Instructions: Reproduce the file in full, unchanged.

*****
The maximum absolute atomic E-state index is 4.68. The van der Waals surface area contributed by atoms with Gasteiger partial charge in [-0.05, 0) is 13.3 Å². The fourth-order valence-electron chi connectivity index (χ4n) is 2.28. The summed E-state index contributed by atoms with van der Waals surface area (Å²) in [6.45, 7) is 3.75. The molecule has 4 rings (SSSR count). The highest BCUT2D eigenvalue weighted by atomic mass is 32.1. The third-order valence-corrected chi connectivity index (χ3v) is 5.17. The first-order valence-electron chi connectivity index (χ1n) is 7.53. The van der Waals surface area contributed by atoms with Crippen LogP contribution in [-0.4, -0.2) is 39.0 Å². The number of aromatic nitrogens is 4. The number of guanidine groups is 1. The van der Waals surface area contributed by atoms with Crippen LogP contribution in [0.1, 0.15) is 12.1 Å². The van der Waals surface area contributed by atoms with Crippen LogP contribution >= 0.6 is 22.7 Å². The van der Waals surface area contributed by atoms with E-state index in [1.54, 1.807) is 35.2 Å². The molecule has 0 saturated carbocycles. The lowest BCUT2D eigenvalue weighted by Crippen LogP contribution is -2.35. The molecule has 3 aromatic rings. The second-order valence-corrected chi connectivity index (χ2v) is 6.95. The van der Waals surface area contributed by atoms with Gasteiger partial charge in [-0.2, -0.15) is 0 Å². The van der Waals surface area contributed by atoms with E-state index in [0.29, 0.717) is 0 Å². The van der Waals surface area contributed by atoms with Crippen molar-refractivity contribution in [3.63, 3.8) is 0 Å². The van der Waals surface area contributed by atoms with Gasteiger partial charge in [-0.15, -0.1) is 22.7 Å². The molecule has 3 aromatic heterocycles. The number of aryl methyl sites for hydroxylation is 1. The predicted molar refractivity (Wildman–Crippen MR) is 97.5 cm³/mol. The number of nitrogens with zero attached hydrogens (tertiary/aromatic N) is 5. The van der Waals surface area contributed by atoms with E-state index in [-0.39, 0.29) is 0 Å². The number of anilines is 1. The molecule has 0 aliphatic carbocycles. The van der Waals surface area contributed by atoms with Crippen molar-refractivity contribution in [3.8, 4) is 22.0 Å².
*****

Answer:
The maximum absolute atomic E-state index is 4.68. The van der Waals surface area contributed by atoms with Gasteiger partial charge in [-0.05, 0) is 13.3 Å². The fourth-order valence-electron chi connectivity index (χ4n) is 2.28. The summed E-state index contributed by atoms with van der Waals surface area (Å²) in [6.45, 7) is 3.75. The molecule has 4 rings (SSSR count). The highest BCUT2D eigenvalue weighted by atomic mass is 32.1. The third-order valence-corrected chi connectivity index (χ3v) is 5.17. The first-order valence-electron chi connectivity index (χ1n) is 7.53. The van der Waals surface area contributed by atoms with Crippen LogP contribution in [-0.4, -0.2) is 39.0 Å². The number of aromatic nitrogens is 4. The number of guanidine groups is 1. The van der Waals surface area contributed by atoms with Crippen LogP contribution in [0.1, 0.15) is 12.1 Å². The van der Waals surface area contributed by atoms with Crippen LogP contribution >= 0.6 is 22.7 Å². The van der Waals surface area contributed by atoms with E-state index in [1.54, 1.807) is 35.2 Å². The molecule has 0 saturated carbocycles. The lowest BCUT2D eigenvalue weighted by Crippen LogP contribution is -2.35. The molecule has 3 aromatic rings. The second-order valence-corrected chi connectivity index (χ2v) is 6.95. The van der Waals surface area contributed by atoms with Gasteiger partial charge in [-0.2, -0.15) is 0 Å². The van der Waals surface area contributed by atoms with E-state index in [0.29, 0.717) is 0 Å². The van der Waals surface area contributed by atoms with Crippen molar-refractivity contribution in [3.63, 3.8) is 0 Å². The van der Waals surface area contributed by atoms with Gasteiger partial charge in [-0.15, -0.1) is 22.7 Å². The molecule has 3 aromatic heterocycles. The number of aryl methyl sites for hydroxylation is 1. The predicted molar refractivity (Wildman–Crippen MR) is 97.5 cm³/mol. The number of nitrogens with zero attached hydrogens (tertiary/aromatic N) is 5. The van der Waals surface area contributed by atoms with E-state index in [-0.39, 0.29) is 0 Å². The number of anilines is 1. The molecule has 0 aliphatic carbocycles. The van der Waals surface area contributed by atoms with Crippen molar-refractivity contribution in [3.8, 4) is 22.0 Å².